|Birth Name: Willard Christopher Smith Jr.
Birthdate: September 25, 1968
Birthplace: Philadelphia, Pennsylvania
Occupations: Actor, Musician
Quote: "It's a whole different thing being an actor. A rapper is about
being completely true to yourself. Being an actor is about changing who
you are. You make yourself a different person. You become a different
person." --Newsday, April 2, 1995
Claim to Fame: Fresh Prince of Bel-Air television series
Wife: Jada Pinkett Smith, actress; met 1990; married New Year's Eve 1997
Tanya Moore; met 1988; no longer together
Wife: Sheree Zampino; married May 9, 1992; separated 1995; divorced
Father: William C. Smith Sr., refrigeration engineer
Mother: Caroline Smith, school- board employee
Sister: Pam Smith; born 1964
Sister: Ellen Smith; twin of Harry; born 1971
Brother: Harry Smith; born 1971
Son: Willard C. Smith III (aka Trey Smith); born December 1992; mother, Sheree
Son: Jaden Christopher Syre Smith; born July 8, 1998; mother, Jada Pinkett
Daughter: Willow Camille Reign Smith; born October 31, 2000; mother, Jada
A charismatic African-American rap star and actor of film and TV and half of the
Grammy-winning duo D.J. Jazzy Jeff and the Fresh Prince, Smith made his acting
debut in his own NBC sitcom "The Fresh Prince of Bel-Air". As a nice, streetwise
kid from the Philadelphia 'hood adjusting to culture shock in moneyed Bel Air,
Smith offered a squeaky clean image of hip-hop culture which proved
nonthreatening to primetime values. He parlayed the hit series into a feature
acting career, debuting in a drama about teenage runaways entitled "Where the
Day Takes You" (1992) and following up with a supporting role in "Made in
America" (1993) with Whoopi Goldberg and Ted Danson.
His first lead in features was a dramatic stretch for the young performer. In
the film version of John Guare's "Six Degrees of Separation" (1993), Smith
played a young gay hustler and con man who ingratiates himself with an affluent
white couple by posing as the son of Sidney Poitier and a friend of their
children who are away at college. The demanding role required him to work with
an acting coach and a dialect coach three times a week for three months prior to
rehearsals. The part also called for a homosexual kiss that, even after being
paid, he refused to film. Despite some critical carping, Smith garnered largely
impressive notices for his portrayal amidst a cast of seasoned acting pros.
After this acclaim, Smith joined fellow sitcom star Martin Lawrence in the
smash "Bad Boys" (1995), turning their lot over to the hands of veteran
action-comedy producers Don Simpson and Jerry Bruckheimer. In the film, Smith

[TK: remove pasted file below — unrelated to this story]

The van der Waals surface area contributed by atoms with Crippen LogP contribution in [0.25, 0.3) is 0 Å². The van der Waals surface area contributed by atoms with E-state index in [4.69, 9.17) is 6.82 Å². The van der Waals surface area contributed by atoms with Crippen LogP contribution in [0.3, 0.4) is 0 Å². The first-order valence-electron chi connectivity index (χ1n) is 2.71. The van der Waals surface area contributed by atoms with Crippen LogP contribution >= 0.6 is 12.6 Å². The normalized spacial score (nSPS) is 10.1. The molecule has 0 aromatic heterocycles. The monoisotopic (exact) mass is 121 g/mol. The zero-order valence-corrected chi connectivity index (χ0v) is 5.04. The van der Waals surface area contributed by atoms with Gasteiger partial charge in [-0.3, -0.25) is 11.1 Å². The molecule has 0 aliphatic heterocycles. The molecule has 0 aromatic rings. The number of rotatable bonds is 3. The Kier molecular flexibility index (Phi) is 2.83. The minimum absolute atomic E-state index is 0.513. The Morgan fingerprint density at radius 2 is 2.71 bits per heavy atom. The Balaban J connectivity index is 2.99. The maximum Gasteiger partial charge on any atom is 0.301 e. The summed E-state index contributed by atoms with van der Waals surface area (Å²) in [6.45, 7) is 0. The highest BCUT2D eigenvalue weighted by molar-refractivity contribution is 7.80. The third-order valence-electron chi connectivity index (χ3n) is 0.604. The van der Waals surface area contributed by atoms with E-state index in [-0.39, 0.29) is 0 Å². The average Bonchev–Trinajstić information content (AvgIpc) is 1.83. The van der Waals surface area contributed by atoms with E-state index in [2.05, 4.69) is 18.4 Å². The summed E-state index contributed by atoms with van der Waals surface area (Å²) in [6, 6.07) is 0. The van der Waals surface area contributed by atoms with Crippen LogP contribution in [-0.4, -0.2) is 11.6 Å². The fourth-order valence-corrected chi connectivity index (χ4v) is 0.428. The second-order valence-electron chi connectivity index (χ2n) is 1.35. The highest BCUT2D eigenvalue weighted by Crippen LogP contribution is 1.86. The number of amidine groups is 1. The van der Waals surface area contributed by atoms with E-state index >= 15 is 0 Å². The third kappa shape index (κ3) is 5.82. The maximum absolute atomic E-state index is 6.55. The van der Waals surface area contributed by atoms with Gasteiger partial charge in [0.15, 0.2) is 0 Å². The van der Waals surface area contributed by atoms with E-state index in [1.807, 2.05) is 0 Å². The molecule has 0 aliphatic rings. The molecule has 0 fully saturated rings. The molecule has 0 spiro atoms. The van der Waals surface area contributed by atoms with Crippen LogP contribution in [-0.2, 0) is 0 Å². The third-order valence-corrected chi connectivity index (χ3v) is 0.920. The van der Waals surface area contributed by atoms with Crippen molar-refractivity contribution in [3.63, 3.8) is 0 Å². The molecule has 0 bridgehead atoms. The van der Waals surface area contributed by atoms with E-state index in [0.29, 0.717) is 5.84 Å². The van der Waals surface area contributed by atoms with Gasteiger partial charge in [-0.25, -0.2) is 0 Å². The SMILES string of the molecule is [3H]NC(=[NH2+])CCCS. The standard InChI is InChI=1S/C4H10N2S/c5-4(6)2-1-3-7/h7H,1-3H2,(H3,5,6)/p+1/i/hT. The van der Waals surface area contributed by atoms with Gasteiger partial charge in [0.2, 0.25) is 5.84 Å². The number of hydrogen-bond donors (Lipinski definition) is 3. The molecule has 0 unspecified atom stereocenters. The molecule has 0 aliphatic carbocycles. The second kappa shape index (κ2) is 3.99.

was Mike Lowery, a wild bachelor cop, and Lawrence was his partner, a family man
with the duo having to switch places to nab a heroin ring. He proved modestly
revelatory as a military pilot trying to save the USA from an alien invasion in
the sci-fi blockbuster "Independence Day" (1996) and followed with the equally
successful "Men in Black" (1997), teamed with Tommy Lee Jones and again hunting
alien lifeforms. The thriller "Enemy of the State" (1998) allowed him to display
both his charms and his action ability, both of which were also on display in
"Wild Wild West" (1999).
1988: Grammy: Best Rap Performance, "He's the DJ, I'm the Rapper"; award shared
with DJ Jazzy Jeff
1988: American Music: Best Rap Single, "He's the DJ, I'm the Rapper"
1991: Grammy: Best Rap Performance, "Summertime"
1991: American Music: Best Rap Single, "Summertime"; award shared with DJ Jazzy
1991: NAACP Image: Outstanding Rap Artist, "Summertime"; award shared with DJ
1996: MTV Movie Award: Best Kiss, Independence Day; award shared with Vivica Fox
1997: National Association of Theater Owners: NATO/ShoWest International Box
Office Achievement Award
1997: MTV Video Music: Best Video from a Film, "Men in Black"
1997: NAACP Image: Outstanding Rap Artist, "Men in Black"
1998: Grammy: Best Rap Solo Performance, "Men in Black"
1998: MTV Movie: Best Song from a Movie, "Men in Black"
1998: MTV Movie: Best Fight, "Men in Black"
1998: MTV Video Music: Best Male Video, "Just the Two of Us"
1998: MTV Video Music: Best Rap Video, "Gettin' Jiggy Wit' It"
1999: MTV Video Music: Best Male Video, "Miami"
"Where the Day Takes You" (1992)
"Made in America" (1993)
"Six Degrees of Separation" (1993)
"Bad Boys" (1995)
"Independence Day" (1996)
"Men in Black" (1997)
"Enemy of the State" (1998)
"Wild Wild West" (1999)
"The Legend of Bagger Vance" (2000)
"Ali" (2001) (Oscar nomination, best actor)
Nicknamed "The Prince" by a high-school teacher because of his regal attitude;
"fresh" was adopted later from the street word meaning "cool"
Overbrook High School, Winfield, Pennsylvania
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